Study to Grow
By Randy Dillon
Acts 1: 9-11
In the Jewish legal system it was required that two witnesses must give the same testimony for a legal action to be substantiated in a court of law. If two witnesses could not give corresponding statements of fact, then no verdict of guild could be given. This could of course be subverted as in the case of the two false witnesses against Jesus at his trial. There are three events in the New Testament in which two witnesses supernaturally gave testimony of divine truth. One occurred during the life of Jesus at the Transfiguration Matthew 17:1-8). A second occurred after His 40 day post-resurrection ministry and Ascension following His resurrection (Acts 1:9-11). A third is prophesized in the future when two witnesses will preach, be slain, then resurrected and return to heaven (Revelation 11:3-13).
At the Transfiguration we see that the two witnesses are identified as Moses and Elijah. Moses represents the Law and Elijah represents the prophets. This stands as a testimony to Jesus fulfillment of the Law and Old Testament prophecy. In the three occurrences of two witnesses it is only in this event that the names of the witnesses are given.
In the second occurrence (Acts 1) the author, Luke, relates that after Jesus ascended into heaven, the disciples who saw this were amazed and looking up, Two men in bright, white apparel questioned why they were gawking when Jesus would someday return in the same manner in which He left. No names are associated with the two men, but many commentators believe these are angels sent to remind the disciples of their duty to share the gospel.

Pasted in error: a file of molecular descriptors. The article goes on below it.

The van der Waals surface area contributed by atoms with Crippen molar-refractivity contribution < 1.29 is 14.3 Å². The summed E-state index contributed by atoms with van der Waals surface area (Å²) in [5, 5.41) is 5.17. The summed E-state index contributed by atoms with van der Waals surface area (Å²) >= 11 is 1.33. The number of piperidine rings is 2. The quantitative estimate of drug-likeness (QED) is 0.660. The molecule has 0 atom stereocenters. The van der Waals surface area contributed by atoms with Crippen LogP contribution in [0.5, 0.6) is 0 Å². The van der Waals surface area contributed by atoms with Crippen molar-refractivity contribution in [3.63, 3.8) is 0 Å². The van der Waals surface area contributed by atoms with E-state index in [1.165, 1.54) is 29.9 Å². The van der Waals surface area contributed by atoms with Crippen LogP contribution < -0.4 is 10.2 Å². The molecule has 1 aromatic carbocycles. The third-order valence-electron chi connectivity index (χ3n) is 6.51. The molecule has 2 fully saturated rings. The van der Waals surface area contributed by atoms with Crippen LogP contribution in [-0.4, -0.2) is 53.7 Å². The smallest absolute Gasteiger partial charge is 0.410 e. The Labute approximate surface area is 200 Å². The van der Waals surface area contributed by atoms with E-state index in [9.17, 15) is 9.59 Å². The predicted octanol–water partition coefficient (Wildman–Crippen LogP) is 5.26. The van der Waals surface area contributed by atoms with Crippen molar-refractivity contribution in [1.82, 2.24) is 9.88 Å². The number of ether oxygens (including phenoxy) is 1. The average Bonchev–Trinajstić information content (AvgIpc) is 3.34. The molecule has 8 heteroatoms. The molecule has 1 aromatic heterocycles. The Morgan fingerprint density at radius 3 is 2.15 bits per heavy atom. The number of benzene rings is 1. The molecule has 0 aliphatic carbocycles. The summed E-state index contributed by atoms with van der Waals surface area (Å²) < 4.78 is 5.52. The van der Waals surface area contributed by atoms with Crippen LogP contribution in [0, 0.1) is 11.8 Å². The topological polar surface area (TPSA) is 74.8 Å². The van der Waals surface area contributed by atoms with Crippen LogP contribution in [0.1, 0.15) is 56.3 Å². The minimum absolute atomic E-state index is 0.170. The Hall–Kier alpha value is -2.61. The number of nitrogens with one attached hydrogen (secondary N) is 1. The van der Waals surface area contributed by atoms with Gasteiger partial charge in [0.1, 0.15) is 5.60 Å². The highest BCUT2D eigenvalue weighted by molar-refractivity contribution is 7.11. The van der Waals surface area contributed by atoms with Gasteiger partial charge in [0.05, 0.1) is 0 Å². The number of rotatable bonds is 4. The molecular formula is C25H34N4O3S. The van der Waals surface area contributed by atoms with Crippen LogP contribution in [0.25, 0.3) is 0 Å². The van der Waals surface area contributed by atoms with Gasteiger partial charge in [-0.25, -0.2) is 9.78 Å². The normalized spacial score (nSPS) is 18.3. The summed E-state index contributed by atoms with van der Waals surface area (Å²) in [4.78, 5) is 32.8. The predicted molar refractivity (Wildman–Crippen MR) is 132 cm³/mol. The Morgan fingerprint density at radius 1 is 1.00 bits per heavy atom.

Turning to the third occurrence in The Revelation, pour attention is drawn once again to two unnamedwitnesses who preach the truth, are slain, then resurrected after three days and ascend into heaven. Scholars do not agree on who these men are. Some say they are Moses and Elijah just st at the Transfiguration. Others believe they are Enoch and Elijah since neither suffered death but were instead taken bodily into heaven. These witnesses are prophesizing of Jesus' return and the sins that are leading humanity astray.
What are the common threads to be found in these three appearances? Certainly all three instances of the appearance of witnesses are divine manifestations of heavenly inhabitants. All three involve directions being given to men: by Jesus at the Transfiguration, by men (angels) at the Ascension and by the miracle working prophets in Revelation. All three involve a charge to spread the gospel of Christ or accept His ministry of reconciliation of an unregenerate world to the Father. All three involve supernatural events: Jesus in a glorified state at the Transfiguration, Jesus rising bodily into heaven at the Ascension and the Revelation witnesses being resurrected and re-entering heaven.
As previously mentioned, these three events fulfill the expectations of the Jewish legal system by having two witnesses at the appearance to validate the truthfulness of what happens and what is said. Additionally, these supernatural witnesses are an encouragement to the followers of Jesus both during His earthly ministry, after His ascension and in the troubles time to come e three events are also instructive to Christians today. We also bear the responsibility of witnessing the good news to a lost world. Though we may not enjoy the physical presence of heavenly witnesses, we have the spiritual presence of the Holy Spirit and the nature of Jesus as our savior and lord to guide us.